An apple on the teacher’s desk and a lot of… questions

SCAN0042Kids are filled with questions.  Parenting is rife with endless questions too.  Rather than thinking that there is a right and wrong answer, let’s kick of this school year by striving for child-mind alongside our children.

When my older son was four or five, we happened to mention that there were once some really bad people called Nazis, and my kid became immediately fascinated with Nazis.  He had so many endless questions about everything from tall leather boots to Hitler’s cruelty and a thirst for any and all examples of how it was expressed, that we eventually had a faux-radio show when we were driving in the car:  “Good evening and welcome to Nazi Talk.  What is your question?”  And my son would ask them until we would say, “I’m sorry we only have time for one more question on this evening’s show, but we will be taking more questions next time on Nazi talk.”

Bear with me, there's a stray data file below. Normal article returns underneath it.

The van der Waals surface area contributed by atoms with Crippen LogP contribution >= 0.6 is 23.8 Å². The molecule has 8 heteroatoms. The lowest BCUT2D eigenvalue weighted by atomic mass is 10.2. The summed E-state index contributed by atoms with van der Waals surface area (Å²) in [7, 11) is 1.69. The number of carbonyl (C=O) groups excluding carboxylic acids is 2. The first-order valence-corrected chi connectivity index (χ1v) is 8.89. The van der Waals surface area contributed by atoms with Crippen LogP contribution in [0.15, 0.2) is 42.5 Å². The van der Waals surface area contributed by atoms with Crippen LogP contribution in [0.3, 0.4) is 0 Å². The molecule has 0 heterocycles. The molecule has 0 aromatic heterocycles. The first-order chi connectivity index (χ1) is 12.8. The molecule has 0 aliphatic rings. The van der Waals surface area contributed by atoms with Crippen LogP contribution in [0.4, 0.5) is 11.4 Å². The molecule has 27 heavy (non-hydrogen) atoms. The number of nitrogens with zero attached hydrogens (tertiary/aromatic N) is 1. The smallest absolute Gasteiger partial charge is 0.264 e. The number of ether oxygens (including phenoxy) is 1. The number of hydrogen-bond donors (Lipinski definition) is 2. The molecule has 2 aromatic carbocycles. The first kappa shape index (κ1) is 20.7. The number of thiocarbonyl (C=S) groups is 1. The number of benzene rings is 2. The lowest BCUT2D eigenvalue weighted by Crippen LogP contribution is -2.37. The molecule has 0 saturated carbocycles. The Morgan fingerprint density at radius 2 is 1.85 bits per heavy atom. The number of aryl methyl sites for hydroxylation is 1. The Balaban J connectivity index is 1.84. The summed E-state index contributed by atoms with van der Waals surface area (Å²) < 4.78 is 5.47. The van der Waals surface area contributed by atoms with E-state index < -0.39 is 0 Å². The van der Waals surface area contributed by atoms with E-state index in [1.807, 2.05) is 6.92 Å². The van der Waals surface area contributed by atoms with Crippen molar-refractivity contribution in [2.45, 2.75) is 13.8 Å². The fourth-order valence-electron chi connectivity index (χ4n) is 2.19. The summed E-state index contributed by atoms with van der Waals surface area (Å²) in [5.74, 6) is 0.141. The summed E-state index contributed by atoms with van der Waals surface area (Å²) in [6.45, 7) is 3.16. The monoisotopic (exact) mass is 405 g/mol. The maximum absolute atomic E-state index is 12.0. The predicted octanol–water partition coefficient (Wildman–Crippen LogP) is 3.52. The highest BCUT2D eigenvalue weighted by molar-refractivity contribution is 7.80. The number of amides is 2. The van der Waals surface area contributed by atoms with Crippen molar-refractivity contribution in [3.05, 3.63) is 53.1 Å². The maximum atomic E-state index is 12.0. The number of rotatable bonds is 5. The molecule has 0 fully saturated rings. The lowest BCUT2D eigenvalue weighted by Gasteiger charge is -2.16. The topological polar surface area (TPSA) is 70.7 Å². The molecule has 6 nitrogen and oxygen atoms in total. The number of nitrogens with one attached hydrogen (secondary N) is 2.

Sometimes we have to keep ourselves sane, and/or amused, in the face of our children’s relentless questions, but it’s worth keeping in mind that when we value the questions, even more than the answers, we help teach our children to become learners; we teach them to be curious, and it is that very curiosity that will help them learn both how to learn, and how to enjoy not knowing things.  In contrast, lowered self-esteem assumes that one should be a know-it-all and this blocks learning, listening and, often, good relationships and fun.

It’s also worth mentioning that kids thrive on our attention.  Questions that demand a lot of words in return therefore reinforce our kids while “yes/no” questions don’t give a kid much, at least in the way of attention.  We don’t have to know why the sky is blue, we’ll have more fun and do more for our kids to ask them back, “Why do you think it might be blue?”  There will be plenty of time for science later on, and besides, much of what we think is the “truth” may later turn out to be incorrect (i.e. think about the days where bloodletting was a common medical treatment, or ancient Egyptians drilling holes in skulls as old-school answers to modern medicines).